Support and resistance are trading levels on a chart that tend to act as barriers. Once identified by traders and analysts, resistance and support price levels are marked as price points where price may pause, stop, or reverse its movements.
In this guide, you’ll learn:
A resistance level is best likened to an upper ceiling trading limit, above which the financial instrument won’t rise. Traders perform technical analysis to identify where the buyers may face challenges during an uptrend.
A support level, on the other hand, can be seen as the metaphorical floor that prevents the price from travelling below those levels – at least in theory. Hence, a support level is likely to help buyers to pause a downtrend due to a concentration of demand or buying interest.
Support and resistance levels are identified on a chart by conducting technical analysis. Analysts and traders apply different technical indicators to find support and resistance levels. Price points where the price may slow down or stop are then marked on the chart. Round numbers also tend to act as psychological support and resistance levels.
When the price action approaches these levels, traders contemplate buying or placing sell orders at support and resistance levels. The logic behind this is that the price movements are more likely to react from the technically-important levels.
Understanding how support and resistance zones work in trading is of paramount importance for traders. Support and resistance levels have a direct bearing on when to open and close trading to gain a profit. A strong trading strategy is based on identified support and resistance levels that are to be monitored throughout the day.
This is why you have to be able to set these levels accurately. Below, we will share the most commonly used technical indicators for finding support and resistance levels.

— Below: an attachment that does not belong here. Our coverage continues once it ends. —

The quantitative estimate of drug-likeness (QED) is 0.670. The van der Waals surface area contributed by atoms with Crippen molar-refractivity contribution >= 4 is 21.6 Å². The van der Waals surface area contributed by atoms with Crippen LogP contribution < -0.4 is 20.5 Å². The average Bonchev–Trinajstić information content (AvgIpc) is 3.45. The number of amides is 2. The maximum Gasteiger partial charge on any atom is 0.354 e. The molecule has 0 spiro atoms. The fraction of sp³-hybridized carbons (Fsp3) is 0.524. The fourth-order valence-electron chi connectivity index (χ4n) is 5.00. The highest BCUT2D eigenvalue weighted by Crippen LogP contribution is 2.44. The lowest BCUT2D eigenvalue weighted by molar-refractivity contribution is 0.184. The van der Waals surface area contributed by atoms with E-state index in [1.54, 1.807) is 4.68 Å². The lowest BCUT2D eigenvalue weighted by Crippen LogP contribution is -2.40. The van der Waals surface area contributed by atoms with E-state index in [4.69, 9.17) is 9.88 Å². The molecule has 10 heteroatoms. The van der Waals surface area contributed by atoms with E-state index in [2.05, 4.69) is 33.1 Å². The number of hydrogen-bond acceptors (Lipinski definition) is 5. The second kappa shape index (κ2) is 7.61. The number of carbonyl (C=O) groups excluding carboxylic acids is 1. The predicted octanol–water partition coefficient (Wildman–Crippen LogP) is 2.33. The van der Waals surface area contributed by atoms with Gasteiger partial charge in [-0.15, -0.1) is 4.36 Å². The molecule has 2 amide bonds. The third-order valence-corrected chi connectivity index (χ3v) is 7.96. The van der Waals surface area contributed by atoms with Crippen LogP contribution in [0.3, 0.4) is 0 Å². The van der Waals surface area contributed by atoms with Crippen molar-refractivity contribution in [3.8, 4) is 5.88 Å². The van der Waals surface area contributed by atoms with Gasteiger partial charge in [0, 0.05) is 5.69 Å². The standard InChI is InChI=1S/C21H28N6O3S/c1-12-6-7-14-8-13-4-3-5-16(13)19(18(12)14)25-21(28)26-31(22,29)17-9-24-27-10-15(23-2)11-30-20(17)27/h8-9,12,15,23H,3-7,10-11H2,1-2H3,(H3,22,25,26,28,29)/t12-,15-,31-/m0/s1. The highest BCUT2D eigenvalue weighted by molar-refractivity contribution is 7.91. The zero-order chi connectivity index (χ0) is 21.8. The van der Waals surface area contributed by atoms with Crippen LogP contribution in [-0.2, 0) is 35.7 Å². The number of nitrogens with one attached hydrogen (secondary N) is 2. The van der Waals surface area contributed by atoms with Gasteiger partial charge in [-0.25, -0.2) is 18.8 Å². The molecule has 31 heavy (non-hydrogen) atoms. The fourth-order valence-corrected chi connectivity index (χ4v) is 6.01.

As outlined above, support and resistance levels are important price points identified to help us predict future market moves. In the example below, we see the EUR/USD daily chart. By simply connecting two or more important price points based on past performance, we identify horizontal support and resistance levels.
You see that the price action was prompted to react almost every time. This should be seen as a sign that we correctly drew support and resistance levels as the market is finding a reason at these levels to react.
It is important to note that if price breaks below support on a high volume, then that support level can become the new resistance level, and vice versa.
Here, we share the best technical indicators and techniques for finding support and resistance levels.
The primary goal of Fibonacci retracement and extension levels is to help us identify support and resistance levels. The key Fibonacci retracements are at 38.2%, 50%, and 61.8%, in addition to 127.2% and 161.8% extensions.
In the chart above, we drew Fibonacci retracement in the EUR/USD hourly chart. Our aim is to identify key levels where the price is likely to retrace after moving lower. As you can see, the 61.8% Fibonacci resistance level acts as resistance and prompts the price action to change its course.
As we have seen from the first chart illustration, support and resistance levels can be identified by drawing a simple trend line. As a general rule, a trend line should connect at least two important dots on a chart.
Horizontal trend lines are one of the most commonly used technical indicators. This is due to their simplicity and easy-to-use features. In ranging financial markets, the price action tends to bounce off horizontal support and resistance levels until a break occurs.
We said earlier that trend lines work to connect at least two important dots on a chart. In most cases, trend lines tend to be of a diagonal nature. There is a high probability that the market reacts strongly to a level that connects a higher number of identified price points.
In a GBP/USD daily chart we see an ascending trend line that connects at least four swing lows. Therefore, we conclude that the currency pair is trading in an uptrend as it produces higher lows. Again, the more times the price reaches a trendline, the stronger the trend is.